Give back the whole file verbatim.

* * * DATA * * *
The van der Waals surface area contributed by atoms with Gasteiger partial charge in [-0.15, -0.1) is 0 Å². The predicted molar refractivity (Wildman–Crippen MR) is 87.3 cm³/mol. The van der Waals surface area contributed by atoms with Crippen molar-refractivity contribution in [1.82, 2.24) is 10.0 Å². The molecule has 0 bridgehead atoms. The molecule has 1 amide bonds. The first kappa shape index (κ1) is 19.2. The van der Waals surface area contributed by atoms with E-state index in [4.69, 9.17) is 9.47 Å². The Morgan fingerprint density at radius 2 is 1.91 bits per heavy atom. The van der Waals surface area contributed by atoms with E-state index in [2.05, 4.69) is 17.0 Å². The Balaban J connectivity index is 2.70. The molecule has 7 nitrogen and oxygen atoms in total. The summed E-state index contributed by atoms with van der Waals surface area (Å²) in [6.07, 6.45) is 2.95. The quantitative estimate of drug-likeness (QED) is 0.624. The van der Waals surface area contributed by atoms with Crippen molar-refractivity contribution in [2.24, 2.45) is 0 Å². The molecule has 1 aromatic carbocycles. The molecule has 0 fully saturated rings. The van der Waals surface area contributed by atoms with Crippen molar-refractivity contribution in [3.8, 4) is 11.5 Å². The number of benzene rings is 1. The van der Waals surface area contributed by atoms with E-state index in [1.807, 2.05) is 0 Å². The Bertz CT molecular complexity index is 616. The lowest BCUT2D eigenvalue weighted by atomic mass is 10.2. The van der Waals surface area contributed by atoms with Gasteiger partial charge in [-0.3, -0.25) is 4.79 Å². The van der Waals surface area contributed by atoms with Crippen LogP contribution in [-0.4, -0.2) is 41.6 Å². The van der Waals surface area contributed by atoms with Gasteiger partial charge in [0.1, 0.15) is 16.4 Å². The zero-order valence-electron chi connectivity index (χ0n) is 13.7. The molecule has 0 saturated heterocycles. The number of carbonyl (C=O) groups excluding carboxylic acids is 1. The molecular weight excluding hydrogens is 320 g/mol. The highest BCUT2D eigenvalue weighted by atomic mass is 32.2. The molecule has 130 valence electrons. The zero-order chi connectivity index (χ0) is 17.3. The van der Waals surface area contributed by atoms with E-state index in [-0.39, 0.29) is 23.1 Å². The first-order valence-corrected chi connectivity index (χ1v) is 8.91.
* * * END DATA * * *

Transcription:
The van der Waals surface area contributed by atoms with Gasteiger partial charge in [-0.15, -0.1) is 0 Å². The predicted molar refractivity (Wildman–Crippen MR) is 87.3 cm³/mol. The van der Waals surface area contributed by atoms with Crippen molar-refractivity contribution in [1.82, 2.24) is 10.0 Å². The molecule has 0 bridgehead atoms. The molecule has 1 amide bonds. The first kappa shape index (κ1) is 19.2. The van der Waals surface area contributed by atoms with E-state index in [4.69, 9.17) is 9.47 Å². The Morgan fingerprint density at radius 2 is 1.91 bits per heavy atom. The van der Waals surface area contributed by atoms with E-state index in [2.05, 4.69) is 17.0 Å². The Balaban J connectivity index is 2.70. The molecule has 7 nitrogen and oxygen atoms in total. The summed E-state index contributed by atoms with van der Waals surface area (Å²) in [6.07, 6.45) is 2.95. The quantitative estimate of drug-likeness (QED) is 0.624. The van der Waals surface area contributed by atoms with Crippen molar-refractivity contribution in [2.24, 2.45) is 0 Å². The molecule has 1 aromatic carbocycles. The molecule has 0 fully saturated rings. The van der Waals surface area contributed by atoms with Crippen molar-refractivity contribution in [3.8, 4) is 11.5 Å². The number of benzene rings is 1. The van der Waals surface area contributed by atoms with E-state index in [1.807, 2.05) is 0 Å². The Bertz CT molecular complexity index is 616. The lowest BCUT2D eigenvalue weighted by atomic mass is 10.2. The van der Waals surface area contributed by atoms with Gasteiger partial charge in [-0.3, -0.25) is 4.79 Å². The van der Waals surface area contributed by atoms with Crippen LogP contribution in [-0.4, -0.2) is 41.6 Å². The van der Waals surface area contributed by atoms with Gasteiger partial charge in [0.1, 0.15) is 16.4 Å². The zero-order valence-electron chi connectivity index (χ0n) is 13.7. The molecule has 0 saturated heterocycles. The number of carbonyl (C=O) groups excluding carboxylic acids is 1. The molecular weight excluding hydrogens is 320 g/mol. The highest BCUT2D eigenvalue weighted by atomic mass is 32.2. The molecule has 130 valence electrons. The zero-order chi connectivity index (χ0) is 17.3. The van der Waals surface area contributed by atoms with E-state index in [-0.39, 0.29) is 23.1 Å². The first-order valence-corrected chi connectivity index (χ1v) is 8.91.